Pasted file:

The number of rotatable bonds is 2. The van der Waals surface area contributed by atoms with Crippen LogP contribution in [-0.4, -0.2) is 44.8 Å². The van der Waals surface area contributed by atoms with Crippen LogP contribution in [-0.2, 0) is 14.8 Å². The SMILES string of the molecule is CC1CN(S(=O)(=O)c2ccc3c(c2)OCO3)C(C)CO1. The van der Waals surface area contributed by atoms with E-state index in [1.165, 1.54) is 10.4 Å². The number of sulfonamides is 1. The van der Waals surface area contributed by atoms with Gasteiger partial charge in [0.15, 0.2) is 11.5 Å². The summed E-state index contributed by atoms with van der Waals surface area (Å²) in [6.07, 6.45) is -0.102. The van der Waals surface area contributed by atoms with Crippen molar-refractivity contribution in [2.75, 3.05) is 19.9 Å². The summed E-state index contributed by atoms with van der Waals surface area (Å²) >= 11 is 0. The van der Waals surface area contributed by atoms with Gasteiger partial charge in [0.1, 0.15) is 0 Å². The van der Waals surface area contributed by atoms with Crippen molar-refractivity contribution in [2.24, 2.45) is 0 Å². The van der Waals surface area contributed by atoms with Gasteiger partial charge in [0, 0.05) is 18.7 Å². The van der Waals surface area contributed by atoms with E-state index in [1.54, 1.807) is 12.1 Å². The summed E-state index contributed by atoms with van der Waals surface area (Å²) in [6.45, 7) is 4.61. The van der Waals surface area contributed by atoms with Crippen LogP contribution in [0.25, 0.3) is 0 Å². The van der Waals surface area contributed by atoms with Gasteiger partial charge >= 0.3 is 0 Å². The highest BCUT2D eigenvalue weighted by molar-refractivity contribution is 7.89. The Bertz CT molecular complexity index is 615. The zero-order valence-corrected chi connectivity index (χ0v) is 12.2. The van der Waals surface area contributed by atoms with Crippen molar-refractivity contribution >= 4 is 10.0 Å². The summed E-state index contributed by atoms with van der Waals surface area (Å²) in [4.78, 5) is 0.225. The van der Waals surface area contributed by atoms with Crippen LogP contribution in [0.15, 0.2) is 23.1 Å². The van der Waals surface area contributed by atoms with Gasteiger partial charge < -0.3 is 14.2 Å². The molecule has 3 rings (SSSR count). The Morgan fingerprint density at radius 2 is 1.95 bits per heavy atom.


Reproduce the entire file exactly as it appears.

The number of rotatable bonds is 2. The van der Waals surface area contributed by atoms with Crippen LogP contribution in [-0.4, -0.2) is 44.8 Å². The van der Waals surface area contributed by atoms with Crippen LogP contribution in [-0.2, 0) is 14.8 Å². The SMILES string of the molecule is CC1CN(S(=O)(=O)c2ccc3c(c2)OCO3)C(C)CO1. The van der Waals surface area contributed by atoms with E-state index in [1.165, 1.54) is 10.4 Å². The number of sulfonamides is 1. The van der Waals surface area contributed by atoms with Gasteiger partial charge in [0.15, 0.2) is 11.5 Å². The summed E-state index contributed by atoms with van der Waals surface area (Å²) in [6.07, 6.45) is -0.102. The van der Waals surface area contributed by atoms with Crippen molar-refractivity contribution in [2.75, 3.05) is 19.9 Å². The summed E-state index contributed by atoms with van der Waals surface area (Å²) >= 11 is 0. The van der Waals surface area contributed by atoms with Gasteiger partial charge in [0.1, 0.15) is 0 Å². The van der Waals surface area contributed by atoms with Crippen molar-refractivity contribution in [2.24, 2.45) is 0 Å². The van der Waals surface area contributed by atoms with Gasteiger partial charge in [0, 0.05) is 18.7 Å². The van der Waals surface area contributed by atoms with E-state index in [1.54, 1.807) is 12.1 Å². The summed E-state index contributed by atoms with van der Waals surface area (Å²) in [6.45, 7) is 4.61. The van der Waals surface area contributed by atoms with Crippen LogP contribution in [0.25, 0.3) is 0 Å². The van der Waals surface area contributed by atoms with Gasteiger partial charge >= 0.3 is 0 Å². The highest BCUT2D eigenvalue weighted by molar-refractivity contribution is 7.89. The Bertz CT molecular complexity index is 615. The zero-order valence-corrected chi connectivity index (χ0v) is 12.2. The van der Waals surface area contributed by atoms with Crippen molar-refractivity contribution >= 4 is 10.0 Å². The summed E-state index contributed by atoms with van der Waals surface area (Å²) in [4.78, 5) is 0.225. The van der Waals surface area contributed by atoms with Crippen LogP contribution in [0.15, 0.2) is 23.1 Å². The van der Waals surface area contributed by atoms with Gasteiger partial charge < -0.3 is 14.2 Å². The molecule has 3 rings (SSSR count). The Morgan fingerprint density at radius 2 is 1.95 bits per heavy atom.